A Windows 11 Feature is Causing Game Performance to Go Down by 30%: 3DMark

Looks like "The Best Ever Windows for Gaming" might be hyperbole.


One of the biggest talking points surrounding Windows 11 was Microsoft’s claim that it was designed to be the “Best Windows for Gaming” ever, but it seems like that might not entirely be the case just yet. Reportedly, a built-in security feature might be responsible for causing gaming performance to drop by as much as 30%.

According to tests by UL Benchmarks, publisher of 3DMark, Microsoft’s Virtualization-Based Security (VBS) function of Windows 11 might be the reason why players might be experiencing a drop in gaming performance on their PCs. VBS security features will not be automatically enabled when upgrading from Windows 10 to 11, but it will show up enabled by default when installing 11 as the new OS. Thus, pre-built PCs that come with Windows 11 have VBS enabled by default.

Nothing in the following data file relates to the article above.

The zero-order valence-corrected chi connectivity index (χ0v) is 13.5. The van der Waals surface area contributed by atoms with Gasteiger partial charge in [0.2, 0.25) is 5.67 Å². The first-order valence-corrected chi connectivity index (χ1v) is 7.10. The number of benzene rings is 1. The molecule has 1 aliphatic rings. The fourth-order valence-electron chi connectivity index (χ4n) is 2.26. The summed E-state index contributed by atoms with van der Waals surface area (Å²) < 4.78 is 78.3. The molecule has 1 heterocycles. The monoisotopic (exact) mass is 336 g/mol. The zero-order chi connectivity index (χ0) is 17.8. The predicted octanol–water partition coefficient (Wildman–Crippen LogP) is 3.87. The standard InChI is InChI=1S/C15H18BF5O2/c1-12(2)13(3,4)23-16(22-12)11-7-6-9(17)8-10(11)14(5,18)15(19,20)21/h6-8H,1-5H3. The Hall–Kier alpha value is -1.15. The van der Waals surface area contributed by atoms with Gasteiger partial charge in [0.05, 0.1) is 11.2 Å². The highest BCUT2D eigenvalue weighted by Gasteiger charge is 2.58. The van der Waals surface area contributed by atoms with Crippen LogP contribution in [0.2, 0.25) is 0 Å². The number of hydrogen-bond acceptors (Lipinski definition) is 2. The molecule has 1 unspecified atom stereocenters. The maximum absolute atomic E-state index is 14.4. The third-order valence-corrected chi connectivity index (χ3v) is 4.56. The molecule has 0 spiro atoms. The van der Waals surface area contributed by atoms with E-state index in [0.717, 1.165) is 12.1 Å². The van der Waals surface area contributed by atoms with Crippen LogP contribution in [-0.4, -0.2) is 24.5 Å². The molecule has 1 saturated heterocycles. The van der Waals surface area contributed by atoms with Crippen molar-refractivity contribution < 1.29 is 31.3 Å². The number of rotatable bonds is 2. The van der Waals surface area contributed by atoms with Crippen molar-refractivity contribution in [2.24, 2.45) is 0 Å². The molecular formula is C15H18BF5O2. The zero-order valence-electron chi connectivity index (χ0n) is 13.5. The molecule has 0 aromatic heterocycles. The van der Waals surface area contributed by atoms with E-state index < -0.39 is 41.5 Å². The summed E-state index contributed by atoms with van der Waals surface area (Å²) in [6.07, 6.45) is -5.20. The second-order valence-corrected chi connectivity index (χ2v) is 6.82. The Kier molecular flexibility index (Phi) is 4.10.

VBS security features in Windows 11 is causing a decline in gaming performance

Windows 11

According to testing by PCGamer,  performance on games such as “Shadow of the Tomb Raider”, “Metro Exodus”, and “Horizon Zero Dawn” dropped by about 27%, and games like “Far Cry: New Dawn” were the outlier, only showing a 5% drop in framerates. While the feature isn’t enabled by default when upgrading, it is still a pretty concerning development Microsoft should address before too long.

“Virtualization-based security, or VBS, uses hardware virtualization features to create and isolate a secure region of memory from the normal operating system. Windows can use this “virtual secure mode” to host a number of security solutions, providing them with greatly increased protection from vulnerabilities in the operating system, and preventing the use of malicious exploits which attempt to defeat protections.”

Windows 11

VBS was first introduced in Windows 10, and uses hardware and software virtualization to create an isolated subsystem that prevents the PC against malwares. Essentially, VBS is a security feature put into place to prevent a PC against malwares, but it might be affecting game performance on the new OS. So despite Windows 11 packing a number of great gaming-oriented features such as AutoHDR and DirectStorage API, it might just not be the gamer’s first choice of OS in its current state.